The biggest employer in my riding is tourism as a private sector employer. The historic, first-time ever $1 billion dedicated to tourism is very crucial and exciting. There are $200 million for small festivals, small cultural events, heritage celebrations, local museums and amateur sporting events, which is perfect for my riding. We have a lot of those. For the bigger cities, there is also another $200 million for all the same events but in bigger cities. The $500 million tourism relief fund will help tourism businesses adapt their products and service, and meet public health requirements.
Then specifically in my riding is mining, which is the biggest GDP since the gold rush. Its biggest ask was help for hydroelectricity. The finance minister came through with $40.4 million for hydroelectricity studies and for preparation in the north. Also, the Yukon government has one of the most effective climate change plans, and we are giving $25 million to that.
A lot of people probably do not know that all five species of Pacific salmon: chinook, sockeye, coho, chum and pink, come into the Yukon through the Alsek-Tatshenshini drainage, or the Yukon River, the longest salmon run in the world, 2,000 miles. Therefore, historic amount of $647 million for salmon is very exciting. In fact, I had a first nations organization contact me a couple weeks ago, happy that the consultations had already started with it.
The northern trade corridor fund is essential for infrastructure for the north, $1.9 billion in the budget for that of which the north get 15%. Considering we are less than half of 1% of the population, this is tremendous support for the north as are funds for the polar continental shelf for Arctic research.
The work to lower credit card interchange fees and to have those fees the same for small businesses as large businesses is music to our ears as is the $146 million for women entrepreneurs. We have a higher average in Yukon of women entrepreneurs.
The critical mineral strategy, which I do not have time to go into as much as I would like to right now, is very important, again, mining, which is so important to our economy in the north. Mines like Victoria Gold are a very big support.
There are small business financing changes, with working capital lines of credit now being allowed, and lending against intellectual property, which would be great for our large NorthLight Innovation Centre. The digital adoption program would bring us into the new economy, with many young helpers for businesses, potential zero-interest loans and grants to help transition.
To get into the new economy, we have a plan. I am glad the Conservatives are onside for a long-term prosperity growth budget, which is exactly what this is, with money for food security; indigenous and women entrepreneurs; an artificial intelligence strategy; the Canadian Institute for Advanced Research; a quantum strategy; the Photonics Fabrication Centre; business-led R and D through colleges; Mitacs for 85,000 placements; CanCode; the net-zero accelerator; the clean-growth hub; support for Measurement Canada; strategic innovation funds; Elevated IP; the strategic intellectual property program review; innovation superclusters; data in the digital world; Stats Canada data gaps; and support for the Standards Council of Canada.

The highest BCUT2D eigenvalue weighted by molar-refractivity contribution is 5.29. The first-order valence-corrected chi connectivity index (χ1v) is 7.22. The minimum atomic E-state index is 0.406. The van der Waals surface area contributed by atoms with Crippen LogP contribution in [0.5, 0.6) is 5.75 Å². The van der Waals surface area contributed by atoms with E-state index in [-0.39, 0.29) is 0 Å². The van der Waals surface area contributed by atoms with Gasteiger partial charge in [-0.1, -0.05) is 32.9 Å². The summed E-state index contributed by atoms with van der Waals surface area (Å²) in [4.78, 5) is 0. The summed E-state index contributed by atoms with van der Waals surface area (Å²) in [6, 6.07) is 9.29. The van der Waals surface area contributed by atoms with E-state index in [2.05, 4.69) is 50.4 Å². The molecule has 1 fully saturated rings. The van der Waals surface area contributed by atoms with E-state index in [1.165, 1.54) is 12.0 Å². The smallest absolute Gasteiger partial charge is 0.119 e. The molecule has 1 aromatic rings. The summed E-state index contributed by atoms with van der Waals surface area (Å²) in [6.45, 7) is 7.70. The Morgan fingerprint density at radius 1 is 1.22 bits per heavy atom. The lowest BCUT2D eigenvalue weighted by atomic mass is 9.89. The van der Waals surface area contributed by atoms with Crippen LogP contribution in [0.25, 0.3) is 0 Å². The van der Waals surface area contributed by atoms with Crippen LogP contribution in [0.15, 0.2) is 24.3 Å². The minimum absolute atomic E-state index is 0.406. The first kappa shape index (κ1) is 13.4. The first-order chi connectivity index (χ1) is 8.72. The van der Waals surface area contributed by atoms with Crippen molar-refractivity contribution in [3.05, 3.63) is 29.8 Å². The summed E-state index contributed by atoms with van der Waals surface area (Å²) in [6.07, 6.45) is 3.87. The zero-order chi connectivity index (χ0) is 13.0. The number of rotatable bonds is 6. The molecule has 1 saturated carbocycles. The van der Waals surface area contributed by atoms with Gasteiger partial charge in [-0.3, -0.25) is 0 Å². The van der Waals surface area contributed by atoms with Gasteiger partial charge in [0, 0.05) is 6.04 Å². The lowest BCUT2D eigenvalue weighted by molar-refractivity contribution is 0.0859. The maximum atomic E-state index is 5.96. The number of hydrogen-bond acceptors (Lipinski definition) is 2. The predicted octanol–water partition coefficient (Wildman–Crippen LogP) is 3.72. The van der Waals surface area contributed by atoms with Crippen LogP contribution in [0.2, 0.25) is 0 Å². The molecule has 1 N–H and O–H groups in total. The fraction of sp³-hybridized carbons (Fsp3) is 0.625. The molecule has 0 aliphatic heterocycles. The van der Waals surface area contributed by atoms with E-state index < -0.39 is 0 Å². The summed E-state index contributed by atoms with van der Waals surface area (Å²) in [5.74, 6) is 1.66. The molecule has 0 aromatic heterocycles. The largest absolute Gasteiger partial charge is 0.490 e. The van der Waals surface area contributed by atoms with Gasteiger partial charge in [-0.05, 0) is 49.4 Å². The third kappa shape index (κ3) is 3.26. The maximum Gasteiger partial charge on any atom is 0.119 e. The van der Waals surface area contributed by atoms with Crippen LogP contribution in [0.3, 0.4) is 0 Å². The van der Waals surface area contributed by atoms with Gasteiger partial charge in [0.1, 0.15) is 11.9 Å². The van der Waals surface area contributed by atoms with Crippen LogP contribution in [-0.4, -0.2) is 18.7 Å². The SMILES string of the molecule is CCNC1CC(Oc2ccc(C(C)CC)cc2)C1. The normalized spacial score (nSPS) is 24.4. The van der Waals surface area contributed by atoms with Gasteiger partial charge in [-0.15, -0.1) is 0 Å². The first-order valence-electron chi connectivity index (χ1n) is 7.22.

I think most people in this place and the other place know how important it is to get this budget through, and that a number of major supports are going to expire in eight days, including the wage subsidy and the rent subsidy. There are 447,000 employers that have accessed the wage subsidy; five million people in Canada need it to put food on the table, and 192,000 organizations for rent subsidy. The Canada recovery benefit will be extended for 12 more weeks, and the Canada recovery hiring benefit would not be able to go ahead without it.
People realize the importance of getting this bill through. Those programs will expire in eight days if we do not get this through today or tomorrow. Even the Conservative member for Leeds—Grenville—Thousand Islands and Rideau Lakes said yesterday that a number of our expenditures were great, like the County Road 43, recreation projects like the new arena in Prescott, the Vincent de Paul project in Brockville, with affordable housing for seniors. They will ask for many more government funds for Gananoque, Westport, Rideau Lakes and North Grenville.
For all these reasons and with these important investments, I hope all parties will support this bill that would help so many workers who are still in desperate need and so many businesses that need support to get through the last part of this pandemic, to ensure these programs do not expire and all the initiatives that can get help us into the new, modern digital economy to create even more jobs. Eighty per cent of jobs have already been brought back, but much more needs to be done.